Any good rehearsal anecdotes to share?

When you spend a lot of time around a small group of people, you naturally begin to let your guard down, and when you’re an artist that usually means you start to get a little weird… I couldn’t tell you how exactly it started, but for the longest time our 2nd act opening number was called “The Timbit Song” (now “Fear City”). It came about somehow when we were discussing the potential issues of a Canadian show in a US venue, and I know that we had the music down but not the lyrics. Jamieson started improvising about what the character Ronnie could sing and (brilliantly) came up with “What’s a timbit? I want a timbit! Have a timbit, what’s a fucking timbit?” and for whatever ridiculous reason that stuck so long that we now have many very formal, serious looking correspondence talking about the “Timbit Song”.

Why should people come and see the show?

This really is a unique production. The show itself is unlike any other musical I’ve seen, and it’s a lot of fun to watch. We’ve got a really talented cast & crew of young Canadian artists, and our band is made up of some very experienced (Broadway-level) NYC musicians.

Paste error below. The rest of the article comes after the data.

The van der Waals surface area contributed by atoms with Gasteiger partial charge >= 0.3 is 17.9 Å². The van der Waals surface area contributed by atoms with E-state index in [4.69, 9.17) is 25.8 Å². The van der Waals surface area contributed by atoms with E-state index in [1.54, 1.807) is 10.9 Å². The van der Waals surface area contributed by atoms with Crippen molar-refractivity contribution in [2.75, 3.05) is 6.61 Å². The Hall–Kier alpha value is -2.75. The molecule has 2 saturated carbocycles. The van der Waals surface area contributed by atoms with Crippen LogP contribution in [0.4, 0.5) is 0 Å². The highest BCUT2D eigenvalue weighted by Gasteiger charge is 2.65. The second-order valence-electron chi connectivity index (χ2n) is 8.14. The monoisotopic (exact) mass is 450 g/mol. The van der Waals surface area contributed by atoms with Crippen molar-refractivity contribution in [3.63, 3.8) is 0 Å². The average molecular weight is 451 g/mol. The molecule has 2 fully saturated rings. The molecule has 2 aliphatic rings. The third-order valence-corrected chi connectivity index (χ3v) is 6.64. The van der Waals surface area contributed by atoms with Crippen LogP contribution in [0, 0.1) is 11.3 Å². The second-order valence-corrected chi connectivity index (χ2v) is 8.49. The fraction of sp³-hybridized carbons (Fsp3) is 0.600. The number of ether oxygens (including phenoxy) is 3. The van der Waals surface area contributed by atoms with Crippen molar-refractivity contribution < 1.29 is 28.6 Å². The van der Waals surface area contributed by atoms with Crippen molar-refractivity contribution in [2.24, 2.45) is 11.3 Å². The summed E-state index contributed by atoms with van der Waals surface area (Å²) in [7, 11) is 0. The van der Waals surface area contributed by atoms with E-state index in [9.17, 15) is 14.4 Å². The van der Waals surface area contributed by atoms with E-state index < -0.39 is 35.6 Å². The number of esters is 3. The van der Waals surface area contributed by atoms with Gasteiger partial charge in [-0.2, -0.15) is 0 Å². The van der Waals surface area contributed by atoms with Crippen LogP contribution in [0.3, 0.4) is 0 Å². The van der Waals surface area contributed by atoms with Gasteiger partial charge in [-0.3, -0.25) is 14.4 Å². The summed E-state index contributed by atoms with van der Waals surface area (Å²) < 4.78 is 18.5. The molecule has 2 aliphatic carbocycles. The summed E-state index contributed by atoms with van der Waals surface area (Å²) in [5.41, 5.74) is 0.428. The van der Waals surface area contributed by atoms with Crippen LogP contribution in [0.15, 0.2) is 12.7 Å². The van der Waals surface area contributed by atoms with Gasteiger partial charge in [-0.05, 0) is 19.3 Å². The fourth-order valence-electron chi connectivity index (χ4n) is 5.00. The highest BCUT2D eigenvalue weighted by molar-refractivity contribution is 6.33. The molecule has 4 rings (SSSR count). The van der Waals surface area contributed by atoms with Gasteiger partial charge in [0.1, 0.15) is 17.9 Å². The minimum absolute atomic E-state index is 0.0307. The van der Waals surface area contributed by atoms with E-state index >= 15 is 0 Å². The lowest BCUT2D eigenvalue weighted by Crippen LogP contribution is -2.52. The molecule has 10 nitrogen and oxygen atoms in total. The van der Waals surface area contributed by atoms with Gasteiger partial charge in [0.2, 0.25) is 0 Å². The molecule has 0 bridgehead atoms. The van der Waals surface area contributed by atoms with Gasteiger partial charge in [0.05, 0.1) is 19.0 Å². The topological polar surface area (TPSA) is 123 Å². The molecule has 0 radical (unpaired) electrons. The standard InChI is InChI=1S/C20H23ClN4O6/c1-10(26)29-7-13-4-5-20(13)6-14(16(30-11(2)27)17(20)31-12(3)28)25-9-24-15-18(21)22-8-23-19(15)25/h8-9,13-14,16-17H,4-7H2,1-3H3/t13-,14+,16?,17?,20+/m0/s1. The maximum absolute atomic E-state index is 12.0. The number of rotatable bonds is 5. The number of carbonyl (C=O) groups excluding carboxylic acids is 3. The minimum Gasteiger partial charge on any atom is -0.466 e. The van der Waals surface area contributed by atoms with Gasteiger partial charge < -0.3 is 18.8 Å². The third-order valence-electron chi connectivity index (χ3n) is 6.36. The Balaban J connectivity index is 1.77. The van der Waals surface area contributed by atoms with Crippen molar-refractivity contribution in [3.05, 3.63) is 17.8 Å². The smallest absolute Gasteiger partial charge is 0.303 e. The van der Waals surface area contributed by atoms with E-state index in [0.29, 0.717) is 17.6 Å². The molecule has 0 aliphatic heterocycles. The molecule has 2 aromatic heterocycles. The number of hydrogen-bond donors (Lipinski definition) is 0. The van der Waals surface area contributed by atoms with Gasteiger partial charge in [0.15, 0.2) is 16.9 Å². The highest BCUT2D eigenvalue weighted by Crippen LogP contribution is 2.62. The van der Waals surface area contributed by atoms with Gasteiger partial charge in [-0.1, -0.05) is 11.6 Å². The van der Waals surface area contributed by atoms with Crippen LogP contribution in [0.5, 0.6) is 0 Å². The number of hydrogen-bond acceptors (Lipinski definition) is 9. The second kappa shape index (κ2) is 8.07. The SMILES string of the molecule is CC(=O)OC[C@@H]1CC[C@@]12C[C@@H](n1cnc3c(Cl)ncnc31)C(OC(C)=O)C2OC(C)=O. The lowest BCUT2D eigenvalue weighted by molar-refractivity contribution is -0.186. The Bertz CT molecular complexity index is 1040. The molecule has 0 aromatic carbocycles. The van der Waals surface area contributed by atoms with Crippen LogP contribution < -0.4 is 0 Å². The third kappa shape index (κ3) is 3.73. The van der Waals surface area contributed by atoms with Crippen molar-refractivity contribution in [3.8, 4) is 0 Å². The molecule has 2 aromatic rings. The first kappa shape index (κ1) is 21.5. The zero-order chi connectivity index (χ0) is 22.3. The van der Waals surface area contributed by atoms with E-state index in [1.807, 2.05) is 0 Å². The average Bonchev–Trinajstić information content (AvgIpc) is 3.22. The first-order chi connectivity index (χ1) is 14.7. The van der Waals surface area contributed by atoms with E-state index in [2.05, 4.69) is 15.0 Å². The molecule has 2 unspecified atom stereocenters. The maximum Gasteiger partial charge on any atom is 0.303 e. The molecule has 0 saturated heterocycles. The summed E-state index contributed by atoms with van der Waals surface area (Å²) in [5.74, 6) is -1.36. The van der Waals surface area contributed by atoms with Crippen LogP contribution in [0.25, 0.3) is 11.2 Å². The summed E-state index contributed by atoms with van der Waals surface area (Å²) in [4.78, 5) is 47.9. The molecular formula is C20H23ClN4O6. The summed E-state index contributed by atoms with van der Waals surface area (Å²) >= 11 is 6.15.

How can people help support the project?

If you’re in NYC August 26th-30th, come see the show! Tickets can be purchased online. And if you can’t make it out to see it live, you can still help support the show by making a donation – every little bit helps!

Rope – Cast/Crew Spotlight – Matthew McGrath

Bygone Co-Founder/Producer Matt McGrath is stepping onstage for this production, performing the role of the young and innocent Kenneth Raglan. We asked Matthew about some of the challenges he is facing taking on roles on and off stage.
1. What first attracted you to  Bygone Theatre and this production of Rope?
I have wanted to be a part of this show for years. It has always been one of my favourite Hitchcock films. When I learned it was also a play, I knew I had to put it on.
2. What challenges have you faced working on a site-specific play that runs in real time?
As a producer the main challenge has always been raising funds, and getting people to care about the show as much as you do, so they’ll want to come see it. As an actor, for this show specifically, it is trying to stay interesting on stage during large chunks where you say nothing, but to not be distracting either. It’s harder than it looks!
3. What have you done to prepare for your role?
Watched tons of downton abbey and Boardwalk empire.
4. What has been your favourite part of the rehearsal process so far?
Watching the dynamic between the three leading men evolve.
5. Why should everyone come and see Rope?
To see a Canadian twist on a classic show. There are top notch performances, and the venue is beautiful and one of a kind!

You can see Matt onstage November 21-29th at the Gibson House Museum. To buy tickets to Rope check out TO Tix.

Rope – Crew Spotlight – Director Emily Dix